With the recent launch of Windows 10 comes a new era for keeping corporate desktop systems up-to-date. Instead of dealing with numerous complex and costly migration projects, the new process includes faster, more frequent updates that don't require an entire system refresh.
With Windows 10, Microsoft is providing a bridge to the past while, at the same time, offering a path to the future with the introduction of the singular OS designed to support a multitude of devices. This represents a course correction for the company as Windows 8 was largely shunned by corporate IT organizations. The problem was that Windows 8 was so different from Windows 7 that it required significant employee training and support. Also, many IT organizations were experiencing “upgrade fatigue” after their deployment in Windows 7. As a consequence, adoption of Windows 8 and Windows 8.1 at the enterprise level has been relatively weak. Estimates of Windows 8 market share in the enterprise market hover in the single digits, while Windows 8.1 is in the mid-teens.
Develop a transition strategy for a successful Windows 10 upgrade, and make this migration your best.
The following excerpt has been taken from our ebook, The Ultimate Guide to Protecting Your Security Infrastructure in the Broader Data Center. Observe Proper Segregation of Duties System administration and security administration are not the same job, and those functions should be done by different people.
The following excerpt has been taken from our ebook, The Ultimate Guide to Protecting Your Security Infrastructure in the Broader Data Center. Isolate Security Services on a Protected Network While the subject of proper network security design over the entire data center will be the subject of a future article, we still need to consider the special needs of security infrastructure here.
Juniper’s NetScreen series of firewall and VPN devices have not one but two backdoor vulnerabilities, Juniper disclosed. One of these vulnerabilities is an authentication bypass for telnet or SSH logins to the firewall. The other is an encryption weakness that allows for eavesdropping on VPN traffic. Needless to say there has been a lot of discussion in the technicalpress, especially in light of the current political climate around encryption and back doors. Patches are available to cover both vulnerabilities. Juniper notes that no other Juniper products, in particular JunOS based products, are affected by these vulnerabilities.
Digital Guardian asked a bunch of security experts (including me) for their predictions on where the Data Loss Prevention (DLP) market was going in 2016 and beyond.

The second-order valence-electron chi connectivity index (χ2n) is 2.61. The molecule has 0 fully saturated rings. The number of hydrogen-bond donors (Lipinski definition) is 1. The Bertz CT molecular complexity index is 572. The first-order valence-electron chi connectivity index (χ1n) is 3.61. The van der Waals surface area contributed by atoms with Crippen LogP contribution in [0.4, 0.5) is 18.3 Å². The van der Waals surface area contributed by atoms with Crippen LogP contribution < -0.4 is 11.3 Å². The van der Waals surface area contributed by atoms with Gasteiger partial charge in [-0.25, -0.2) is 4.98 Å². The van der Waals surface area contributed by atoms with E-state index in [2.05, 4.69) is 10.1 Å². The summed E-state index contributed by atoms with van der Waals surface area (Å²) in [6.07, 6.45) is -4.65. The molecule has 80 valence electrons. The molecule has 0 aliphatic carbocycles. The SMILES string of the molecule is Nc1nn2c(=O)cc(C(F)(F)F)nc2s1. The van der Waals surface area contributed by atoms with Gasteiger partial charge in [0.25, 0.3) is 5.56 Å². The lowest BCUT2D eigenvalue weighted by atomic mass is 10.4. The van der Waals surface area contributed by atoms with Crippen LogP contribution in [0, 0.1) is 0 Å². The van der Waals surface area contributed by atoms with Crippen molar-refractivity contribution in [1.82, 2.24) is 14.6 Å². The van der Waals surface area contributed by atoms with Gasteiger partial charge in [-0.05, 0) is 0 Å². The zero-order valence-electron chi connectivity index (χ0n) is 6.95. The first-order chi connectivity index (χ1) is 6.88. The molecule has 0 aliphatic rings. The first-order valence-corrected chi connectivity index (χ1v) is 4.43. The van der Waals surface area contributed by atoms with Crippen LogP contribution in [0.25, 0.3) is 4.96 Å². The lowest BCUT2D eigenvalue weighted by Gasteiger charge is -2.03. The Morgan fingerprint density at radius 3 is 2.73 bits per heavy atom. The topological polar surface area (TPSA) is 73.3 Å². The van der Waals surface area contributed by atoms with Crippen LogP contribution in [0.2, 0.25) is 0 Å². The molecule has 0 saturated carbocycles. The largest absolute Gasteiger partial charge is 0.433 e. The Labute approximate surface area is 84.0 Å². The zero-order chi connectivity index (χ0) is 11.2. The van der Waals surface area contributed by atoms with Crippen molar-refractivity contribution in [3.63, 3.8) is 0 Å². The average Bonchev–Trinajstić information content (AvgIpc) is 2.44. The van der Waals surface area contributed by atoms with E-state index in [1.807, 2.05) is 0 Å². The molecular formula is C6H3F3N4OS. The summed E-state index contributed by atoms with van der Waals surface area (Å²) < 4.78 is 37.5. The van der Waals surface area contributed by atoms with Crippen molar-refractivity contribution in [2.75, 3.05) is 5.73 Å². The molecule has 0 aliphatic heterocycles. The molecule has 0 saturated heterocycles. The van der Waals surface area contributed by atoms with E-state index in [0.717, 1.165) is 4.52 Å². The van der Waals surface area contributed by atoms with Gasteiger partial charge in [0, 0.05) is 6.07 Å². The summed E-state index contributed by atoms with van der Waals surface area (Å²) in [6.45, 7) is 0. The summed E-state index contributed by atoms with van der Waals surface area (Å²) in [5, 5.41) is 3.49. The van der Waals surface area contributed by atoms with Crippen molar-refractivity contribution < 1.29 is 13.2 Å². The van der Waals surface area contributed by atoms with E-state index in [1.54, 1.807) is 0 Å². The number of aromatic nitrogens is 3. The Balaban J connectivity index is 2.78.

We recently posted about an uptick in wire transfer fraud through bogus email. Since then we and two of our clients have been the subject of such attacks. All were emails purporting to be from executive leadership (CEOs or Partners) to the people in their organization responsible for finance.
In its most recent quarterly filing with the Securities and Exchange Commission (SEC), Ubiquity, Inc, a Silicon Valley networking equipment company, revealed that they had been the victim of a $46.7 million cyberheist. The swindle is an increasingly common one, known variously as CEO fraud, business email compromise (BEC) or man in the email (MITE) attacks, and it targets companies that make a lot of wire transfers, especially to overseas business partners.
On July 19th security blogger Brian Krebs broke a story on a security breach at adultery hookup site AshleyMadison.com. Actually AM is just the largest of three “adult” web properties owned by Avid Life Media (ALM), all having to do with hooking people up for sexual encounters. Credit was claimed by the “Impact Team” who have threatened to publish data on millions of users unless the Ashley Madison site is shut down. To date neither has happened, except for the identification of two hapless users, one in the US and one near Toronto (where ALM is based). While ALM’s websites remain online, their planned London IPO is said to be in trouble.
Vulnerability On Monday, Zimperium Inc, a maker of mobile security solutions, announced that their security researcher Joshua J Drake (@jduck), had discovered a serious vulnerability in the Stagefright library in Android that allows for arbitrary remote code execution, which could be triggered just by sending a MMS message. (Related coverage here, and here.) Stagefright is Android’s library for handling certain types of media files.